“I think we’re all interested in the north area and really doing something special there. Career technology education speaks to a menu of options for kids – not every child will go to college, but it is our responsibility to prepare them for life.” And “we really need to focus on math,” she added.
Leland said she endorses WUSD challenger Katie Villegas, is impressed by challenger Alicia Cruz, and “can work with” fellow incumbent David Westin if they’re both elected.
Voters will go to the polls on Tuesday to select from among these and other candidates.
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Copyright News-Ledger 2012
CANDIDATE INTERVIEW: David Westin
FROM THE NEWS-LEDGER — OCT 24, 2012 —
EDITOR’S NOTE: The News-Ledger interviewed each candidate for West Sacramento’s city council and school board during the past couple of month, in an effort to help voters get to know them and their positions. Below is the result of our interview with school board incumbent David Westin, published in the newspaper on Oct. 24:
By Steve Marschke
“Philosophically, I believe the district functions best when you have parents on the school board who have kids in the district,” said school board incumbent David Westin, who is seeking another term. “I think there’s a disconnect when people are using the school board as a stepping stone for city council or county supervisor.”
Westin and his family live in the Bridgeway Lakes part of Southport. He and his wife have had seven kids (one is deceased).
“I’m very proud to have children in the Washington Unified School District,” he told the News-Ledger. “I have one in first grade, one in third, and one will be entering kindergarten next fall.”
Westin is currently an executive for a German tech company. He has a bachelor’s degree in business finance from USC and an accounting certificate from Golden Gate University.
Westin believes that the district’s API performance is a meter of its recent success. In the two years preceding this one, WUSD saw its performance on this index of student test scores go up a total of 48 points. This year, there was a one-point slip.
“We’ve been able to change the culture in the district, and run it more like a business, with quantifiable goals and objectives,” he said. “During my two terms as board president, we were the top-rated school district in the state of California.”
That rating, he said, was based on the improvements in API scores.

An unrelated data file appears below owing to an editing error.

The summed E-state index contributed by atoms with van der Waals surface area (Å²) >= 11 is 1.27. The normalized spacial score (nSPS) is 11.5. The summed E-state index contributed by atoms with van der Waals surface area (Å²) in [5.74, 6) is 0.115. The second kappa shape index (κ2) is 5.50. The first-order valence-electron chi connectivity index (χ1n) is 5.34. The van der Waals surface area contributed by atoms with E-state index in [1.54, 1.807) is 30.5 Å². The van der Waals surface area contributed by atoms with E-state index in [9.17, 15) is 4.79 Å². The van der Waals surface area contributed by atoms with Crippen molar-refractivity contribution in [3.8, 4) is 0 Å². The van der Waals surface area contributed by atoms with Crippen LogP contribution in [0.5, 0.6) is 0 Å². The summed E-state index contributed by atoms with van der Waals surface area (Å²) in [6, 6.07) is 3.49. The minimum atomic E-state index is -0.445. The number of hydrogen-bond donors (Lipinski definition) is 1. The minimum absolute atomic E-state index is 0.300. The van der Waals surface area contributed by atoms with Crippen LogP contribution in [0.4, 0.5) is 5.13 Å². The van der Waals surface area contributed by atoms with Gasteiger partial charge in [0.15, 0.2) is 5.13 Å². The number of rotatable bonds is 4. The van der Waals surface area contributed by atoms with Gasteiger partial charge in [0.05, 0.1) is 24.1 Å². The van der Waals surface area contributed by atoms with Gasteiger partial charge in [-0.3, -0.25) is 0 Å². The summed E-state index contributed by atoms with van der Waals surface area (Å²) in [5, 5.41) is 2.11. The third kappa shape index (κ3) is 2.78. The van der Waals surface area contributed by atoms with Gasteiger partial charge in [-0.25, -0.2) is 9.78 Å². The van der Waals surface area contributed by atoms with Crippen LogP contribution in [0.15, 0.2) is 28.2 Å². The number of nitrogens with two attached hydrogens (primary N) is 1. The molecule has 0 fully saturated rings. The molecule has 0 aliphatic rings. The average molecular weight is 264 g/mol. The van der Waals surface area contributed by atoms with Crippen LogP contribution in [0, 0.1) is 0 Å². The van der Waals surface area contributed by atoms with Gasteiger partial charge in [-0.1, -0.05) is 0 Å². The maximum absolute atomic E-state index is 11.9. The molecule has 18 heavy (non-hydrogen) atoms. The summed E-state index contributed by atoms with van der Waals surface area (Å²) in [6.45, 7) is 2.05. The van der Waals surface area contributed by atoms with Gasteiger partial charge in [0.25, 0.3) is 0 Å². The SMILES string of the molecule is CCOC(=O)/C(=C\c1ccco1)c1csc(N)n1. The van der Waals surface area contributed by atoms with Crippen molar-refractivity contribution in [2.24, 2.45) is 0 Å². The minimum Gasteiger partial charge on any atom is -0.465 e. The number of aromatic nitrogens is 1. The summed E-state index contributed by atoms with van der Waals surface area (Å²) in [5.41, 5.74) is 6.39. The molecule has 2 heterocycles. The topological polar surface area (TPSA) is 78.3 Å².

How much is Westin responsible for the gains?
“I think I take some of the credit for being board president during those record-breaking years, and setting the vision that enabled us to achieve that,” he answered. “However, that said, the credit really goes to the administrators, staff, parents, teachers and the kids who did the work.”
Other positive signs for West Sacramento’s public school district include an increase in the state funding that comes in proportion to the “ADA,” or average daily attendance. Local schools are getting more ADA money because they are seeing more students from day to day in the classrooms.
“You’re seeing that in the additional $370,000 in ADA we’ve picked up,” said Westin. “That means two things – one, more people are putting their kids in the district, and two, the attendance rate has gone up so we’re engaging kids more effectively. . . The dropout rate has gone down significantly. It beats the county and state averages.”
So why did the API scores cease their upward climb this year?
Some of that is due to the economic instability of families, and to other changes like drawing new boundaries for local school attendance and changing the campuses attended by some kids, he said.
“This year, there was a one-point drop in API district-wide. There was a lot of that drop in the north. I would say that when we have families hurting, that’s going to affect the kids – they may not have stable home life or the resources to (compete).”
“There are districts like Natomas, Rancho Cordova, etc., that have fallen completely off the cliff with test scores. We’ve been able to hold steady.”
Westin believes “the current model is solid” and the school board “is doing a very good job” despite big cuts in state funding that have translated into harsh measures like reduction of most school bus service.
[adrotate group=”7″] “I think the number-one challenge is money,” he commented.
He said he backs the political endorsements of the California School Boards Association, which urges “yes” votes on the governor’s Proposition 30 and Molly Munger’s Prop. 38 – both of which may use taxes in part to help out public schools.
If money starts to come back, where would Westin spend it?
“Number one is to reinstate busing,” he answered. I think that’s strategically important. Number two, is that the number-one issue from the parents’ perspective is to get kids to do their homework. So having more after-school homework support groups for kids is (my other) top priority.”
Another tactic to improve education:
“One of the things that will take the district to the next level is to implement a peer-to-peer program so that principals from different schools can go see how other schools in the district are run, and take ‘best practices.’ Also teachers – so a math teacher from, say, Riverbank can go see how math is taught at Bridgeway or how English is taught at Southport, or how they do it at Westmore Oaks. . . I think everyone has been focusing on taking the district to (this) level and this is what will take it to a higher level.”
What about charter schools: does Westin tend to approve of them, or disapprove of them?
“I don’t have a bias,” he answered. I am an independent person who can put children first, politics second. It’s a case-by-case basis (for considering them).”
What does a board member’s job description look like, according to this veteran school board member?
“Insuring there is accountability, transparency and bottom-line results.”
Westin reports having been endorsed by retiring board president Teresa Blackmer, current board member Adam Menke, challenger Alicia Cruz, the River City Democratic Club and the local teachers’ union.
Is Westin running hard for re-election to the board of trustees?
“I’m very active in walking precincts and I enjoy meeting the public,” he said. “One of the things that sets me apart from everybody else is, for the last eight years, I’ve had regular office hours at my house every Monday from 5-6.”
Interested people may call him at 376-0880 to schedule an appointment to talk about their WUSD concerns, said Westin.
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Copyright News-Ledger 2012